Dave,

any chance of redoing the graph in greyscale or other monochrome graphics? I would like to publish it in AIG News due out in a few weeks and have 2 days to do the final editing.

Just a word document and a 300 dpi graphic would be ok.

Otherwise, excellent

David,

Can you give the RE and R2 statistics for your â€œreconstructionâ€?. Does the RE show spurious significance?

Also, can you publish your code on how you created your hockey stick, then everyone can have a go.

Wonderful! One, if not the most important, question that has come out of the Hockey Stick controversy is whether technique (or methods if you like) drive results. The work of McIntyre and McKitrick showed that the Mann, Bradley and Hughes transformation (giving the “uncentered” principal components) drove results. There are, of course, many ways of reconstructing past temperatures from proxy data. What David has asked here is the direct question: does the use of correlation of proxy and temperature as a criterion for selecting amongst the multitude of proxies drive the results? Apparently the answer to this is also yes. Wonderful is not for the results, but for asking and following up on the direct question.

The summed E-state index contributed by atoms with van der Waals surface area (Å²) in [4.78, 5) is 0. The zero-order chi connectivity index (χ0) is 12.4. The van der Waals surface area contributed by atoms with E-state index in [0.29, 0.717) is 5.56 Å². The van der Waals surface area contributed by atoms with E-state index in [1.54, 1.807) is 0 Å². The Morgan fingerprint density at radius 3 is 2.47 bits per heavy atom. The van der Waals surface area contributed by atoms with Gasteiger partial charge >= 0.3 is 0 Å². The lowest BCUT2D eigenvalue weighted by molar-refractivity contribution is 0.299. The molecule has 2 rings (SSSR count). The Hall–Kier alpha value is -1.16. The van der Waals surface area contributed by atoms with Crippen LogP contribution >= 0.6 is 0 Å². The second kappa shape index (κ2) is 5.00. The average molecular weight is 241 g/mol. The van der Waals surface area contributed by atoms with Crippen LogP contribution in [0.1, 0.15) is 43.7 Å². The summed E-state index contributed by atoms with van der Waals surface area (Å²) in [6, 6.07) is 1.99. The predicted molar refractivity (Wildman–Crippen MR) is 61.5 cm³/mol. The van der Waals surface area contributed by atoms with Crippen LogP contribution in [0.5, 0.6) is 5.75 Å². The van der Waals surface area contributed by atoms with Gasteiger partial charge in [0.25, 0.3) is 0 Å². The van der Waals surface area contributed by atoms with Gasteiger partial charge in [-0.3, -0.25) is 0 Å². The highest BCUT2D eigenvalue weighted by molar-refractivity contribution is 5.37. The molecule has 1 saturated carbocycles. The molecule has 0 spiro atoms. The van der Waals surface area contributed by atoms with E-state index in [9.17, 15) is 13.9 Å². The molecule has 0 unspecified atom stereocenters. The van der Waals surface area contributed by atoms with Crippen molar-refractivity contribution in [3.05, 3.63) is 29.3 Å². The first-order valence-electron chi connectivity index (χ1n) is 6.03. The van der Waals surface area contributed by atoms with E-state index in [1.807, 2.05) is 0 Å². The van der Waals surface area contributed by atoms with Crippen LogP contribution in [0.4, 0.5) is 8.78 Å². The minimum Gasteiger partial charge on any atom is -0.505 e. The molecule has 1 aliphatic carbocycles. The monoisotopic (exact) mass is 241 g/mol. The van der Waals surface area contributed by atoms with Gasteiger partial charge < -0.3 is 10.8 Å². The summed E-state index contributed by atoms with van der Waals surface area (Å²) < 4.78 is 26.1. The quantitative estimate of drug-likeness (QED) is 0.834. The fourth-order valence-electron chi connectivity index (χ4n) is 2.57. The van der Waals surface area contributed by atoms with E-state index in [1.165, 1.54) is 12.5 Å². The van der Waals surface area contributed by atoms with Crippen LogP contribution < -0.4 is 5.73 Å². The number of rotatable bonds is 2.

I would take a slightly different view of the logic of the conclusions. The premise (‘P’) is really two things: the methods (‘M’) and the data (‘D’). The conclusion (‘C’) is unfortunately not directly falsifiable under the current arrow of time (at least unless we find those ancient Greeks invented an accurate thermometer and keeps meticulous records along with starting the rest of the modern world). The reconstruction is M given D implies C: M| D => C, or M(D) = C. What David has shown is M(rD) = C, where rD is the random data.

There is also the technical point that David’s C is presumably not identical to any of the well know reconstruction C’s. Thus, a next step is a similarity of conclusion statistic. The _(fill in number) well know reconstructions need to be sampled as to statistics that define their similarities and differences. That work won’t be easy because (I believe) what is desired is a visual similarity statistic. I have tried that in the Hockey Stick, and I could not find any universal single statistic. If you proceed, you may end up having to use a set of statistics without explicit weightings.